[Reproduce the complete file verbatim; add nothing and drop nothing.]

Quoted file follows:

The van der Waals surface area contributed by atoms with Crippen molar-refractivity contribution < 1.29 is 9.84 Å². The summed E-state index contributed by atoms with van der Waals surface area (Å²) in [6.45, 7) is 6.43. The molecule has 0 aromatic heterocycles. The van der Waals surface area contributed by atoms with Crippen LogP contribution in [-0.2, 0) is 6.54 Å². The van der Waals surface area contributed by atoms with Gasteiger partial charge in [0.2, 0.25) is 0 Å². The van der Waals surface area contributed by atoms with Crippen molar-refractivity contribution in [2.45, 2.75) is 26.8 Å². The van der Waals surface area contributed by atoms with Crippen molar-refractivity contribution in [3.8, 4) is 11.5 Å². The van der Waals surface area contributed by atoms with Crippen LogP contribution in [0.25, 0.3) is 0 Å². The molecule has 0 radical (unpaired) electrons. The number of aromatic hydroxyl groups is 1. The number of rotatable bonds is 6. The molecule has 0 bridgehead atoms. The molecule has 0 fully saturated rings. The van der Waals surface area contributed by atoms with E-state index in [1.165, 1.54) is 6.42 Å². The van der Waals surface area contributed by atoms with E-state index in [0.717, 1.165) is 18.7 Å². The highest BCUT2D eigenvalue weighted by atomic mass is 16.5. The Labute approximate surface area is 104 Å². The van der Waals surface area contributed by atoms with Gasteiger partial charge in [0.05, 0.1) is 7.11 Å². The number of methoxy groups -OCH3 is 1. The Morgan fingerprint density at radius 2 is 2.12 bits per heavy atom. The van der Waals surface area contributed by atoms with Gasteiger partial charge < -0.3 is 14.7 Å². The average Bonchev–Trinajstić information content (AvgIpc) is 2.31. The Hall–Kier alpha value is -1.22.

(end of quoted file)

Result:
The van der Waals surface area contributed by atoms with Crippen molar-refractivity contribution < 1.29 is 9.84 Å². The summed E-state index contributed by atoms with van der Waals surface area (Å²) in [6.45, 7) is 6.43. The molecule has 0 aromatic heterocycles. The van der Waals surface area contributed by atoms with Crippen LogP contribution in [-0.2, 0) is 6.54 Å². The van der Waals surface area contributed by atoms with Gasteiger partial charge in [0.2, 0.25) is 0 Å². The van der Waals surface area contributed by atoms with Crippen molar-refractivity contribution in [2.45, 2.75) is 26.8 Å². The van der Waals surface area contributed by atoms with Crippen molar-refractivity contribution in [3.8, 4) is 11.5 Å². The van der Waals surface area contributed by atoms with Crippen LogP contribution in [0.25, 0.3) is 0 Å². The molecule has 0 radical (unpaired) electrons. The number of aromatic hydroxyl groups is 1. The number of rotatable bonds is 6. The molecule has 0 bridgehead atoms. The molecule has 0 fully saturated rings. The van der Waals surface area contributed by atoms with E-state index in [1.165, 1.54) is 6.42 Å². The van der Waals surface area contributed by atoms with E-state index in [0.717, 1.165) is 18.7 Å². The highest BCUT2D eigenvalue weighted by atomic mass is 16.5. The Labute approximate surface area is 104 Å². The van der Waals surface area contributed by atoms with Gasteiger partial charge in [0.05, 0.1) is 7.11 Å². The number of methoxy groups -OCH3 is 1. The Morgan fingerprint density at radius 2 is 2.12 bits per heavy atom. The van der Waals surface area contributed by atoms with Gasteiger partial charge < -0.3 is 14.7 Å². The average Bonchev–Trinajstić information content (AvgIpc) is 2.31. The Hall–Kier alpha value is -1.22.